Wednesday, 30 January 2013

A 3D Artists Road to Success, sort of...

My Goal is to become a 3D Character Artist, an amazing one. Simple right?..
Well how do I get there?
I had no idea, even now sometimes I still wonder!
I went to Uni to study Animation (I actually went to study Game Art, but they told me animation would be better for me, what good that did me?! mann...), ending up finding I enjoyed creating characters more then anything so my final major ended up being just that. And BAM I find out i can freelance just doing this!? Great!!
But! Wait a second...
What does it take to become a successful Character Artist?
Can I have a great career just Freelancing?
And by great I mean have a ''healthy'' work/life balance. And by ''healthy'' I mean seeing daylight more then just a few hours a week, actual human interaction!

Well I think I have a answer to one?!

I emailed a bunch of different professional character artists asking for advice on what steps I should be taking. I was over the moon (I was actually over the bog, but that's not the point) when I got a reply so quickly from Peter Zoppi. Who, is a amazing character artist working in films and games.
And here's what he had to say.

''The things that will help you get a job is showing you can analyse things and recreate them properly.  Anatomy is the perfect place for that because everyone will know straight off if you've executed it properly or if it isn't right.''
He also mentioned to do several small anatomy studies instead of big ones, and to take a few days or even a week doing them. Working my way around the body taking it in small chunks.

So, taking Peters advice I plan to do more anatomy studies and small modelling projects.
But I personally think it is important to have a few big projects that I can spend weeks on working the whole character pipeline, so I can demonstrate more ability as well. But nevertheless I am taking his advice and running with it!

I listened to a pod-cast recently By Dave Rapoza and Dan Warren. Which are both amazing Freelance Artists.
They had a long talk about Freelancing as a Concept artist, although there field is in 2D art, it was still a great listen specially for the weird funny parts! Youtube Vid Here!
They hit a lot of interesting points in the talk most of them shocked and scared me, and other motivated me into wanting my goal more.
The overall talk was about ''Making it'' becoming a professional and getting the jobs you want and working when you want. They go on to talk about the three stages that you'll go through.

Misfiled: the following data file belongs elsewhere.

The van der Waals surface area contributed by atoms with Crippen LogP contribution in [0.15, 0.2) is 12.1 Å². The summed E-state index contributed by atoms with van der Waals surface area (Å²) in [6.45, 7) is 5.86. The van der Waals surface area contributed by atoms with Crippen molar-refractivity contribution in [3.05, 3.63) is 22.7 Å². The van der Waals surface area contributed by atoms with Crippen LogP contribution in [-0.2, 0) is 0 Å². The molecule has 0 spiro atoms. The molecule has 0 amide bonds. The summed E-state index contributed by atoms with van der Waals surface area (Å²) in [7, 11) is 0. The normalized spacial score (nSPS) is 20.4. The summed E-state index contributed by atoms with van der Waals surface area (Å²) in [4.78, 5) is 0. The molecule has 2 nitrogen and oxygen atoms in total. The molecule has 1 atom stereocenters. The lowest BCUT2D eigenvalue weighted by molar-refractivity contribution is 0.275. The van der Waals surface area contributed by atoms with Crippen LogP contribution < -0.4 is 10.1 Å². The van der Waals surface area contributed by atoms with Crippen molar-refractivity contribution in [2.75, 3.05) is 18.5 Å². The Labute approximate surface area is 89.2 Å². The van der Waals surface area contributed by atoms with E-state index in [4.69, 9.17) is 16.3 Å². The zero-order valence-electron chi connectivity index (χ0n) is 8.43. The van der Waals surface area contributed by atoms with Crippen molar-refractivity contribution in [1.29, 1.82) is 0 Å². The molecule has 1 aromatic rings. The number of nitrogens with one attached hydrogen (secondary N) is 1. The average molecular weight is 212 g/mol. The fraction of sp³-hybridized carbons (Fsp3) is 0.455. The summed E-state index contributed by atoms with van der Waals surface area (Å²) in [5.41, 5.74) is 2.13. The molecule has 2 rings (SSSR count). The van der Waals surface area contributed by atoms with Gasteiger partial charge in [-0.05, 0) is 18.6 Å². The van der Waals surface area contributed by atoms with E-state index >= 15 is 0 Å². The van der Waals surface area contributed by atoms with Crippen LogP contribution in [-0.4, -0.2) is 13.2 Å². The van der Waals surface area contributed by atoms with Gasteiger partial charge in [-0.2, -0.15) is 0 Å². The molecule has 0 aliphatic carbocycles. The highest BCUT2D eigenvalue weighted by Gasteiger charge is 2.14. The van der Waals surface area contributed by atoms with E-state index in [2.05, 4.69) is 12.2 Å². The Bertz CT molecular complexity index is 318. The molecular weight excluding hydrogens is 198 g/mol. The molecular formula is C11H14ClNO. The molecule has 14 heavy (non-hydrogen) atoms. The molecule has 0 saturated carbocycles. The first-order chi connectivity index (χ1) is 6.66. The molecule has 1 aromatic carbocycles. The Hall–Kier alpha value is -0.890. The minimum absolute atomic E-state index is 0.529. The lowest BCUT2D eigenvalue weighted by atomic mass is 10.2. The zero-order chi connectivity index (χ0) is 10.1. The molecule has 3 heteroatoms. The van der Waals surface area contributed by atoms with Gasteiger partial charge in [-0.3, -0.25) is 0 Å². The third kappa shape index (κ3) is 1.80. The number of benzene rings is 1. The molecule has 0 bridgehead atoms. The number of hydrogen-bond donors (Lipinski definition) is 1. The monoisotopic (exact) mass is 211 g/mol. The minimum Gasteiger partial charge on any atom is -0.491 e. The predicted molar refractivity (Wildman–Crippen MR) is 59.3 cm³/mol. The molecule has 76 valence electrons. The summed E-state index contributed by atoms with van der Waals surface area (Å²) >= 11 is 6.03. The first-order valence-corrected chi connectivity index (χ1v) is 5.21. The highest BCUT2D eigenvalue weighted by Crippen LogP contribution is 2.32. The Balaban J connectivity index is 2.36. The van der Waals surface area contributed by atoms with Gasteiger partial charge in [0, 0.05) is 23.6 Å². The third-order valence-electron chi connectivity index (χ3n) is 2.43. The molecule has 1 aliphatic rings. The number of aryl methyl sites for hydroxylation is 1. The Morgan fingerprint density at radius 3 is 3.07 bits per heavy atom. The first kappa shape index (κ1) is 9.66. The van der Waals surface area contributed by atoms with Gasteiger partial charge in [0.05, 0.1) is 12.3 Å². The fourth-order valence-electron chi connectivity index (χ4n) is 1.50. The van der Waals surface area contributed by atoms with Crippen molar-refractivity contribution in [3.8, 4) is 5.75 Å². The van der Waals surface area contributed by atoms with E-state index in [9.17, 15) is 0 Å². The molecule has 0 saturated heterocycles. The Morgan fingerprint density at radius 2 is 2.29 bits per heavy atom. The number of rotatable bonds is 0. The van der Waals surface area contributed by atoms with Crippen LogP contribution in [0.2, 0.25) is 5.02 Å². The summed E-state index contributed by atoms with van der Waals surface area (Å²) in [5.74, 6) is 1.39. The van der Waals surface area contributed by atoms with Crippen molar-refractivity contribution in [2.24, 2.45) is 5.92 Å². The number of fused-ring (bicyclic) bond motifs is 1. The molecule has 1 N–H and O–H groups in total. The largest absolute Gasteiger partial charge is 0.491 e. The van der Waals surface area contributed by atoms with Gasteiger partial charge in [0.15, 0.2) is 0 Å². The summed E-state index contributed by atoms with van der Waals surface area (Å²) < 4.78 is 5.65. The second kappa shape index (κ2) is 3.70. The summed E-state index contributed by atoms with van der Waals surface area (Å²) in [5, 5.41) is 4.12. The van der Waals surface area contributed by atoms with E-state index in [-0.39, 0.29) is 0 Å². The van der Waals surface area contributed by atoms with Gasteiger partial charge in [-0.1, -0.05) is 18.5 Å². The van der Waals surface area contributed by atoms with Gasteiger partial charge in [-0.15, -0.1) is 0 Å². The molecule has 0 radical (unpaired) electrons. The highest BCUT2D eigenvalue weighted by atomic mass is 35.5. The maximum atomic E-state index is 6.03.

The Beginning, this is where you just start out and you're not known at all. You'll take any job just so you can start making something but these are very rarely the jobs you want. And to top it of the pay is minimal sometimes even none.

The Middle, Now you're finally establishing yourself, you're getting more jobs, they still aren't the jobs you want though. Now this is were it gets dark.
They go on to talk about how much of a struggle and push it is to get jobs to have enough money to live. And how much the work can pile up, if you don't do the jobs then you don't get the money and all the pressure adds up.
Right now Dan says he is just past the worst of the middle, he literally said it was hell. Having so much work they said made less time for other activities.
Here's one of the things that scared me and motivated me.

The End. After 4-5 years, you're a pro working the jobs you want to working when you want to.
Now that doesn't sound to bad but then I think about how much time they put into working and what things they gave up just so that they had more time to focus on becoming better. It just puts things into retrospective for me to know what to expect if I don't pull my socks up! Pro at 26yrs sounds good to me!

Now I know that these guys are 2D Artists But I imagine things not to be too different. Most Freelance character artists have already 5-10 year experience in a company before they freelance.

My best bet it seems would be to land a job with a company, establish myself then freelance. But that is to say I haven't changed my mind by the time I ''Get in''.

I have time on my side, living at home is a blessing, it gives me time to study and work without worrying too much about bills or money. I'm taking this opportunity to work my ass off and get it into a company!

I think it'll be a good idea to email some employers (Crytek please!), see what they want and if i can get any advice from them! Maybe even sneak my way into a job.


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